He’s back, after a near-death experience.
This blog has been comatose, for which I apologize. ???? ????? I’m here to explain why and what we intend to do about it.
Until recently, I had been involved in negotiations for the sale of the nittanyturkey.com domain, this blog, and all of its past content. Those negotiations have broken down, and this Turkey is happy. The price was reasonable for the buyer, and it was flattering to me that someone thought my work was worth five figures. ?????? ?????? However, eventually, I felt that the Nittany Turkey was worth far more to me than it was to the purchaser.
Not only were they wanting all the rights to the domain name, the blog, and its contents, but also they understandably wanted me to curtail my use of the name Nittany Turkey, in Twitter, Facebook, and wherever. However, from my perspective, I am the Nittany Turkey, and have been since I developed the concept in the 1980s.
Furthermore, I was to refrain from using any of the content that I had produced through the years. You all know how much I love to reach back and pat myself on the back (occasionally) or kick myself in the butt (frequently). Who else could possibly produce the Official Turkey Poop Predictions?
I wanted to write, but I did not feel the need to write if my work was going to appear in another form or disappear completely; hence, the hiatus.
For me, writing is enjoyable and therapeutic. ????? ?????? I need a vehicle where I can express my thoughts and share them with like-minded individuals, as well as those with contrasting views. Facebook is fine for bitching about the travails of daily life, re-posting articles from elsewhere as conversation fodder, and getting into political arguments, but I still need a place of my own I can call home and write whatever the hell I please. (Having been “unfriended” recently with great ceremony on Facebook over some of my finer sarcasm by someone whom I thought was a friend underscores that need, but I digress.) To establish a new blog, traveling through all the stages between infancy and adulthood would require a significantly outlay of time, energy, frustration, and last and probably least, money.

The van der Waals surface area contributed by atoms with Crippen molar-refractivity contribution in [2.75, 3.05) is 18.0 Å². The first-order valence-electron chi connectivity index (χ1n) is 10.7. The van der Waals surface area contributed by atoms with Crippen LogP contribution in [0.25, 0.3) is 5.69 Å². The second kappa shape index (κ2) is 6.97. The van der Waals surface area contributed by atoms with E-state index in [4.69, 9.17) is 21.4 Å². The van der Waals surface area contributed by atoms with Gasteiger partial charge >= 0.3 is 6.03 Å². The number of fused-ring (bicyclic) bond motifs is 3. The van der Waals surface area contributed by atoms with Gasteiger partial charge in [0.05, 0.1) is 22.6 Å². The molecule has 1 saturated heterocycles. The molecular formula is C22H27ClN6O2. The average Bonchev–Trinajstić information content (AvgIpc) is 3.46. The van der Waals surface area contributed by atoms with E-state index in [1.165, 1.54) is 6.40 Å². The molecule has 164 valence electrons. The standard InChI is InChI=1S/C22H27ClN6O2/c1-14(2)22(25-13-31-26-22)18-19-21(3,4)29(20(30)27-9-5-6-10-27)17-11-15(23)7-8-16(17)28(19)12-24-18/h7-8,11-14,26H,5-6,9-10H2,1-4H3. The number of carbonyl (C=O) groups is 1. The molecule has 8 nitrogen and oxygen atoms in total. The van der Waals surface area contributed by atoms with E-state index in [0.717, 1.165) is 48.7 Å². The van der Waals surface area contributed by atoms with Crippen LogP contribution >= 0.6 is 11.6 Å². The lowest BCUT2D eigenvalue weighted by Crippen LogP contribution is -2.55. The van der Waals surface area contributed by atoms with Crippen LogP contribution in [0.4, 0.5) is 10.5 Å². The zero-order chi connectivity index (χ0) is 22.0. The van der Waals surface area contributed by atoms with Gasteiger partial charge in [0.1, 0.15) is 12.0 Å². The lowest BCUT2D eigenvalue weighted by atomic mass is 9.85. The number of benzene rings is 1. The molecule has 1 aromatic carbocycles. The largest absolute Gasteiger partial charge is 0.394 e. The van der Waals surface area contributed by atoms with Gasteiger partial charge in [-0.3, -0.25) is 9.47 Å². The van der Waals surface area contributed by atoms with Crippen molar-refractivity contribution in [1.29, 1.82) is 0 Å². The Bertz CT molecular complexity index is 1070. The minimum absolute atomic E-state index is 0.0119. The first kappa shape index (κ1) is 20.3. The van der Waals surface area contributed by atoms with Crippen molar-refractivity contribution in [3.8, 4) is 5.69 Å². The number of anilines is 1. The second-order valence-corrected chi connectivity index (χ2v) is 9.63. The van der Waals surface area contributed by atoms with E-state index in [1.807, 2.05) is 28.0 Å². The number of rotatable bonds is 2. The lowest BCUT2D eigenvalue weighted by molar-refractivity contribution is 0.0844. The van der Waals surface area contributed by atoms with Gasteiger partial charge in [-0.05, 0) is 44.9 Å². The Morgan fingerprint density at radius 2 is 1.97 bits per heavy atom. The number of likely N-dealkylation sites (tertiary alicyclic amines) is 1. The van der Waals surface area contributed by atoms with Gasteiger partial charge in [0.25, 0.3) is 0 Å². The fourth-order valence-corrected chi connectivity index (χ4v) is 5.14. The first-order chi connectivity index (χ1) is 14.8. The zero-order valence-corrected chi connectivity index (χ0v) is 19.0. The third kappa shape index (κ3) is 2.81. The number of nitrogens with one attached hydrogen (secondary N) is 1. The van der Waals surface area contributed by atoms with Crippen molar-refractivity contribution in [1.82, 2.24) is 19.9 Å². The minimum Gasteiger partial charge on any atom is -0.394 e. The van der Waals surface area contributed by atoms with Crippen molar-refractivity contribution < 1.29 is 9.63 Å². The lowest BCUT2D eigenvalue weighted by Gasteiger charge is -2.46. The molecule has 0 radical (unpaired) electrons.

It is time that is the real issue — not in the sense of pecuniary compensation for its expenditure, but instead its quality as the universal equalizer. It is the one thing of which nothing and no one short of miracle cures and assassins can give us more or less. We all have what we have. At my age, I have far less of it than I had when I was 25, when I would have undoubtedly jumped at the offer to buy the blog. It just did not make sense to me to start over.
This sounds a bit egocentric, and indeed it is. I and the Nittany Turkey are intertwined like gray paint and navy ships. Given all that has happened at Penn State over the past year or so, I’m doing my share to provide some constancy in a rapidly changing Lionosphere. While I’m not narcissistic enough to think that the world would shun the Nittany Turkey if I were not at its helm or would miss it if it did not exist, making believe that those notions are at least somewhat true is what keeps me going on.
In addition to my focus on Penn State football, which is almost upon us once again, we have an important presidential election coming up, and the sitting White House is pulling out all stops to maintain its power. In the resurrected personage of the Mouse Who Ate Xanax, I will undoubtedly be writing about that and other political issues as we march on to the November showdown. Other popular topics of the past, such as Medicare and the AARP will be reprised in these pages from time to time as well, and I’ll devote more time to humor, which we all need to get through this hectic postmodern life of ours. Who knows? Maybe I’ll do another “What I Did on My Summer Vacation” series, starring the Cupcake. (I’d like to take her to visit some colleges this summer, between her junior and senior years in high school.)
I thank you all for your patience during my lengthy hiatus. Perhaps it was a blessing in disguise after all of the sordid and tragic events of the fall and winter at Penn State. I do miss Joe, and I still believe that Beaver Stadium should bear his name as well as Colonel Beaver’s. We’ll no doubt be talking about that, too.